Zen teacher, Genpo Roshi, talks about this in an interview with Andrew Cohen for EnlightenNext magazine. Both Roshi and Cohen agree that once a student becomes a personal friend, the student’s enlightenment is threatened as the teacher-student hierarchical relationship is diminished. Genpo Roshi uses the example of a faucet and a cup to describe the ideal student-teacher interaction. He says that if our intent as students is to fill our cup, we must literally “stand under” the faucet of the teacher, thus explicating the nature of the student hierarchy. The postmodern student’s discomfort with “standing under” leads to a situation where the cup of learning is brought along side the faucet, unable to receive knowledge.

Postmodernity, making all people equal, also makes it necessary for spiritual teachers to possess an income, which is unheard of in most traditional societies. In a traditional monastic or yogic setting, such teachers are supported by the society they live in. This makes the role of the spiritual teacher very clear and undiluted. Most teachers today run yoga studios, dharma centers, or retreat centers in an attempt to fuse together their practice and their livelihood. In and of itself such an endeavor is not a negative one. Yet, the need for security and income complicates the role of the postmodern teacher. Teaching can become an ego-affirming occupation. When concerned for his own security, a teacher may submit to premature and inauthentic displays of spirituality in order to gain and keep students and followers. Spirituality and enlightenment is no longer an end unto itself. Instead, teaching yoga or teaching the dharma becomes means by which to glorify the teacher and has very little to do with the student’s path towards liberation. One of the negative implications of glorifying the ego is that the teacher no longer remains a student. When spirituality becomes entangled with the need to make a living it could potentially drain both the student and the teacher, contributing to feelings of powerlessness on behalf of the student, and power and control issues on behalf of the teacher.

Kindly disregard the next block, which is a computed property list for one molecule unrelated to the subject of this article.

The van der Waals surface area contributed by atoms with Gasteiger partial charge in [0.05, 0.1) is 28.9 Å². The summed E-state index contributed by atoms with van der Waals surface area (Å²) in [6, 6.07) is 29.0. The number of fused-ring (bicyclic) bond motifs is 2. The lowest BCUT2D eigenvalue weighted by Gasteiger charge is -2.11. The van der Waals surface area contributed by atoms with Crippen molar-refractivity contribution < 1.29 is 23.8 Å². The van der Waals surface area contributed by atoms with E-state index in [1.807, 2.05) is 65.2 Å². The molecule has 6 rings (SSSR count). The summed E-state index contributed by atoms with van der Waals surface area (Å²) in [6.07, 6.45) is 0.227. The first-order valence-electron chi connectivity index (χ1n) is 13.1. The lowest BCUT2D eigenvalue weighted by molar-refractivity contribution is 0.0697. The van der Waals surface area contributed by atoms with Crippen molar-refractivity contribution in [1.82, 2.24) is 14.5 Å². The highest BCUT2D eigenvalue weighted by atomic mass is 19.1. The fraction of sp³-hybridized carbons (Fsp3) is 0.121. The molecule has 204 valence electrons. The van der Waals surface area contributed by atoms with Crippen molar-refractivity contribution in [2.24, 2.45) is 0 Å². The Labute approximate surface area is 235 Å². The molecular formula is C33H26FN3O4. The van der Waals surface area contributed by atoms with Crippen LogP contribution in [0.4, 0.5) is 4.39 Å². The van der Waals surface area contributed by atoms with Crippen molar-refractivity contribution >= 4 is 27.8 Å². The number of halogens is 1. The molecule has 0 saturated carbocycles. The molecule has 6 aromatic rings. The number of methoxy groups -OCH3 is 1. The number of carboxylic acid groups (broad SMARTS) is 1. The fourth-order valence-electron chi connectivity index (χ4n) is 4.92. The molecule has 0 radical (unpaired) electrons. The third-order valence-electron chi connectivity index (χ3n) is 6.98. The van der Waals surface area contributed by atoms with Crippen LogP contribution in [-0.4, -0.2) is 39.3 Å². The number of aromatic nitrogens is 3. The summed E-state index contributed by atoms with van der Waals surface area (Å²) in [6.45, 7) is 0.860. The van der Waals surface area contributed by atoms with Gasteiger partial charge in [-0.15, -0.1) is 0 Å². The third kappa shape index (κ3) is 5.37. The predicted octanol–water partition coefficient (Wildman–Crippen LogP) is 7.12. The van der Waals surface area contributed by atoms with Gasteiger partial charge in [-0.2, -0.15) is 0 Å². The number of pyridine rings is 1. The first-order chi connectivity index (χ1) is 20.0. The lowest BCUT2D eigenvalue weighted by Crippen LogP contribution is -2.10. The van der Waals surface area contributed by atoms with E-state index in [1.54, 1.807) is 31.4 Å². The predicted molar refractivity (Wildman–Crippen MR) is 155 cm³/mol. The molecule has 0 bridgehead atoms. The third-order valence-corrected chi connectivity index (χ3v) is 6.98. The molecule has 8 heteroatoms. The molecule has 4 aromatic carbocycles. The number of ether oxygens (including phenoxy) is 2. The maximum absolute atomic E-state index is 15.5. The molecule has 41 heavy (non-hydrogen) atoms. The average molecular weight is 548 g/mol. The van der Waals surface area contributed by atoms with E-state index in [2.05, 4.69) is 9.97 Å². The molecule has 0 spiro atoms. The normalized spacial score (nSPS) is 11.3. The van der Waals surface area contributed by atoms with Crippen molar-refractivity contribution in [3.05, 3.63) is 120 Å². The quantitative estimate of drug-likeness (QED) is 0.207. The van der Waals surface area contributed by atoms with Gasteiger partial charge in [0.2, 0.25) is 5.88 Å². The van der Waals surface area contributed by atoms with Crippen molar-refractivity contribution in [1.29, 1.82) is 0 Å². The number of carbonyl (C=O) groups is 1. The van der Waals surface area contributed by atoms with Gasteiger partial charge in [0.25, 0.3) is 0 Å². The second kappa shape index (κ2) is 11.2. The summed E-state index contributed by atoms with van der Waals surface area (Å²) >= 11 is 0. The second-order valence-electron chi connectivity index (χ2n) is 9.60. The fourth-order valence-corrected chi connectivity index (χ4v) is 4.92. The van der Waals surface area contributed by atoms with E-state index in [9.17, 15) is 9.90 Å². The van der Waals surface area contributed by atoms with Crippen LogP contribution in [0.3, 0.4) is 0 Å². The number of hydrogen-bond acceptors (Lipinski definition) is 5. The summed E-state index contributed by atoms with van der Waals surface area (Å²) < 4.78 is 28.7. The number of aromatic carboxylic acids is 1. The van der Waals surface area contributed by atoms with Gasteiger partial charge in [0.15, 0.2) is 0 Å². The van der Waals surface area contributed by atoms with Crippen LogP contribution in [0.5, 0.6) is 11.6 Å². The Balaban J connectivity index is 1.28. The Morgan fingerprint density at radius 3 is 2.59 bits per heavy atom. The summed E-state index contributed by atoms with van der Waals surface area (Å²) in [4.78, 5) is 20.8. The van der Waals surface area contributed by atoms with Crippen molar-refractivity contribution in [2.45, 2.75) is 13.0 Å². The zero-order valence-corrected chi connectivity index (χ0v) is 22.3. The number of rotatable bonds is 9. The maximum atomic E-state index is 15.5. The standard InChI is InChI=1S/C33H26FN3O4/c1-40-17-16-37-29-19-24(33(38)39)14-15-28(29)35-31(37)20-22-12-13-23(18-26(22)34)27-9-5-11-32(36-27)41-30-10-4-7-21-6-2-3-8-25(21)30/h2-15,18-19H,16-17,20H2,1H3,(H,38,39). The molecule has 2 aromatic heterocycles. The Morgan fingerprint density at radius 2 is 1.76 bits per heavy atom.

Mixing business and spirituality does not always have to end with students and teacher feeling drained and exploited. If the teachings are to remain true, teachers, then, need to be evermore vigilant of their intentions. Teachers must maintain integrity at all times by making sure they are committed to their physical practices, ethical practices, and self-study in order to keep their center during times of economic hardship and during times of affluence.

I have felt my own survival needs interfering with my ability to teach, learn, and transmit knowledge appropriately. I have also seen such needs complicate the lives of my own teachers and mentors. I have not yet found a solution that will allow me to maintain my position as “teacher”, which is why I decided to trim the fat off my teaching until I could realign myself with what’s honest.

I began teaching again, only to face the same struggles and issues I did several years ago. Perhaps it is unrealistic to expect that postmodern society alter itself to fit the paradigms of traditional societies in the past. Maybe this era’s biggest teaching is learning how to balance the material with the spiritual, so as not to confuse livelihood with liberation.

Adapted from Laura Dunn Yoga Blog